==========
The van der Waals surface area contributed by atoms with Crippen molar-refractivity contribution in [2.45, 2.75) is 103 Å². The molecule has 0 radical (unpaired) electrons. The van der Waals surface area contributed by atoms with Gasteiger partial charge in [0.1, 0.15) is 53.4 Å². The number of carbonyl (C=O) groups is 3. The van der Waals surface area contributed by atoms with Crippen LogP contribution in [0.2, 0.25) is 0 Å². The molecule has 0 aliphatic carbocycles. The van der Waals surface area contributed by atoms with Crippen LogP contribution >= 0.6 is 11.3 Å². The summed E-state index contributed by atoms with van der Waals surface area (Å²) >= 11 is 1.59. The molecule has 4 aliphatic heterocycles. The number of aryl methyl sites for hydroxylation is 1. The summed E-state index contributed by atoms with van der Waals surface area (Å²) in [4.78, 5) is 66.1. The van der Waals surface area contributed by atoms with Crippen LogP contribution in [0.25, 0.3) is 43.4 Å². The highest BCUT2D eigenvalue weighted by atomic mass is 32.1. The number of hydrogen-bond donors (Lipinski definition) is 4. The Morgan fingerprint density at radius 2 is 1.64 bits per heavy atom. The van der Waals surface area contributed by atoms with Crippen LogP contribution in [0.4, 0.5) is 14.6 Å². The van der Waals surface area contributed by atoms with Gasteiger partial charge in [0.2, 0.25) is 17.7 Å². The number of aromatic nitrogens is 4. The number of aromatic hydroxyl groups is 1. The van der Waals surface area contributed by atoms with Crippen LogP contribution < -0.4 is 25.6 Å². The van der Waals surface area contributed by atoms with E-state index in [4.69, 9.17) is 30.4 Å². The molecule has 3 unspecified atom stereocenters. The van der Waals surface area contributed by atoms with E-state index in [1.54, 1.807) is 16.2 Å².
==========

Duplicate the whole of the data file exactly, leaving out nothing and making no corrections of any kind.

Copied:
The van der Waals surface area contributed by atoms with Crippen molar-refractivity contribution in [2.45, 2.75) is 103 Å². The molecule has 0 radical (unpaired) electrons. The van der Waals surface area contributed by atoms with Gasteiger partial charge in [0.1, 0.15) is 53.4 Å². The number of carbonyl (C=O) groups is 3. The van der Waals surface area contributed by atoms with Crippen LogP contribution in [0.2, 0.25) is 0 Å². The molecule has 0 aliphatic carbocycles. The van der Waals surface area contributed by atoms with Crippen LogP contribution >= 0.6 is 11.3 Å². The summed E-state index contributed by atoms with van der Waals surface area (Å²) >= 11 is 1.59. The molecule has 4 aliphatic heterocycles. The number of aryl methyl sites for hydroxylation is 1. The summed E-state index contributed by atoms with van der Waals surface area (Å²) in [4.78, 5) is 66.1. The van der Waals surface area contributed by atoms with Crippen LogP contribution in [0.25, 0.3) is 43.4 Å². The highest BCUT2D eigenvalue weighted by atomic mass is 32.1. The number of hydrogen-bond donors (Lipinski definition) is 4. The Morgan fingerprint density at radius 2 is 1.64 bits per heavy atom. The van der Waals surface area contributed by atoms with Crippen LogP contribution in [0.4, 0.5) is 14.6 Å². The van der Waals surface area contributed by atoms with Gasteiger partial charge in [0.2, 0.25) is 17.7 Å². The number of aromatic nitrogens is 4. The number of aromatic hydroxyl groups is 1. The van der Waals surface area contributed by atoms with Crippen LogP contribution < -0.4 is 25.6 Å². The van der Waals surface area contributed by atoms with E-state index in [4.69, 9.17) is 30.4 Å². The molecule has 3 unspecified atom stereocenters. The van der Waals surface area contributed by atoms with E-state index in [1.54, 1.807) is 16.2 Å².